Wednesday, February 16, 2005
On Calvin the Nest Egg
If the Republican plan to privatize Social Security is so great, why can't they be honest about it? From the latest GOP Newsline (a publicantion from Minnesota Republicans):
To put pressure on Dayton to do the right thing, the Republican Party of Minnesota is encouraging Minnesotans to sign an online petition here . The launch of the Social Security petition is part of an aggressive statewide campaign to put pressure on Dayton to support efforts to strengthen and preserve Social Security. The petition points out the fact that while the number of workers paying into Social Security is going down, the promised benefits are going up. For instance, a 20-year-old worker today is being promised retirement benefits that are 40 percent higher than a retiree today receives from Social Security after adjusting for inflation, but the system does not have the resources to pay those promised benefits. President Bush's plan will not change Social Security for those at or near retirement, and will not change payroll taxes but will allow younger workers to place some of their own payroll taxes in a voluntary personal retirement account - a nest egg they can call their own, government cannot take away, and they can pass on to their children.
What are the three benefits of the Bush Social Security plan?
- Naming rights! Huzzah! Nest egg, I dub thee "Calvin". Arise, Sir Calvin of Nest Egg.
- The libruls in guvmint can't take away Calvin the Nest Egg. Except, of course, that under the Bush plan, the government -- get this -- actually does take money away. You only get to keep what you earn over and above the standard rate of return -- say, 3%. So if your investments earn 4.5% over your lifetime, the government can and will take back two-thirds of Calvin the Nest Egg. The Social Security plan where the government doesn't take benefits away? That's the one we already have.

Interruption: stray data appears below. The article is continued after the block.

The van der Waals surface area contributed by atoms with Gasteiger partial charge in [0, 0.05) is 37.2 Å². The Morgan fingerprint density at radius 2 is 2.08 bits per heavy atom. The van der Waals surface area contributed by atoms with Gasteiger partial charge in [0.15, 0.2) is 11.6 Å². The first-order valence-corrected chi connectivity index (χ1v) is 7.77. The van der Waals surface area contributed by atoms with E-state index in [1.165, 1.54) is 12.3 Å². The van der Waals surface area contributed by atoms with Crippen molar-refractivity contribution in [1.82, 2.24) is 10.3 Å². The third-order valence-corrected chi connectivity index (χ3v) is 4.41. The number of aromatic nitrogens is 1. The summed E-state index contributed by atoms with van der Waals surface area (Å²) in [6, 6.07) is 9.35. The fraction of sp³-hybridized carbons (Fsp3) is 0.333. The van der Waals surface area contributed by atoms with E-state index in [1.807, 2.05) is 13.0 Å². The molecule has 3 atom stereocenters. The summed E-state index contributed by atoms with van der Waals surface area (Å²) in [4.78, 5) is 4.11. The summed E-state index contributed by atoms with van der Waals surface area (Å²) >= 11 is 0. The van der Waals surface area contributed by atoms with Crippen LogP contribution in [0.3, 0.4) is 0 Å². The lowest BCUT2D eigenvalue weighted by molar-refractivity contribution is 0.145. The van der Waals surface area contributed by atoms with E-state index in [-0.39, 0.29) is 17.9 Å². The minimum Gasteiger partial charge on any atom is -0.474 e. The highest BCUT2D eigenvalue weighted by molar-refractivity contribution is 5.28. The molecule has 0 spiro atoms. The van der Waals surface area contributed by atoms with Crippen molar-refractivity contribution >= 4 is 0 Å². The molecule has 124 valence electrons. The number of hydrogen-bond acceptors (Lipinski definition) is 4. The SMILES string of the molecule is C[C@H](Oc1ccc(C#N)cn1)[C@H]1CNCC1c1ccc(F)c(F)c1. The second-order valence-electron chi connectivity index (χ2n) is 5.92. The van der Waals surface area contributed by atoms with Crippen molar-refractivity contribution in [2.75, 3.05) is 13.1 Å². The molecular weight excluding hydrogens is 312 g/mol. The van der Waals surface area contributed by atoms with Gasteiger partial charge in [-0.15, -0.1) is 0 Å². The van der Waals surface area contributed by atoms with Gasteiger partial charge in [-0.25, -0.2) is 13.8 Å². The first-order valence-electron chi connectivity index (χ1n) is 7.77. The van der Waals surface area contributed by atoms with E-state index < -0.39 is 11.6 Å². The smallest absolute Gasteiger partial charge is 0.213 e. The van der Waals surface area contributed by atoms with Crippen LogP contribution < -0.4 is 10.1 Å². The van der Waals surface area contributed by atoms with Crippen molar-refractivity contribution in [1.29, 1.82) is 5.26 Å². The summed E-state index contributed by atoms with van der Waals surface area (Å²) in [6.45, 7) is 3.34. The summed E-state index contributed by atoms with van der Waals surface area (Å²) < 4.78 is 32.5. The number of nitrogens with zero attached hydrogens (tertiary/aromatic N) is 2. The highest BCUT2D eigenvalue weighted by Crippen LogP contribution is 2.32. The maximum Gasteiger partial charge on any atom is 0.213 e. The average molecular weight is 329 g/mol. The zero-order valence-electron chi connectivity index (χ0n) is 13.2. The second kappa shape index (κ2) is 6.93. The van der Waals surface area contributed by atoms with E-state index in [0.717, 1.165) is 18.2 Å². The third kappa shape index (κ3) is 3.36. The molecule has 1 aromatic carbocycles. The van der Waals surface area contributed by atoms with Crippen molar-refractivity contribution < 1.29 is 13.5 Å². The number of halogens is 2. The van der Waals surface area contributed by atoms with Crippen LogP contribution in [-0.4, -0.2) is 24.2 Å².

- You get to pass Calvin the Nest Egg on to your heirs, but only if you are fortunate enough to die before you retire. Upon retirement, the Bush plan requires workers to turn Calvin the Nest Egg into an annuity. Sorry, no inheritance rights there. If you are fortunate enough to die early with young children (think of all the taxes you'll never have to pay!), your kids will no longer be burdened with a steady monthly benefit until they turn 18. Instead, they'll get a piece of Calvin the Nest Egg. If you have two kids and contributed $1000 a year to Calvin the Nest Egg for 10 years, your kids will come out way ahead -- for about six months.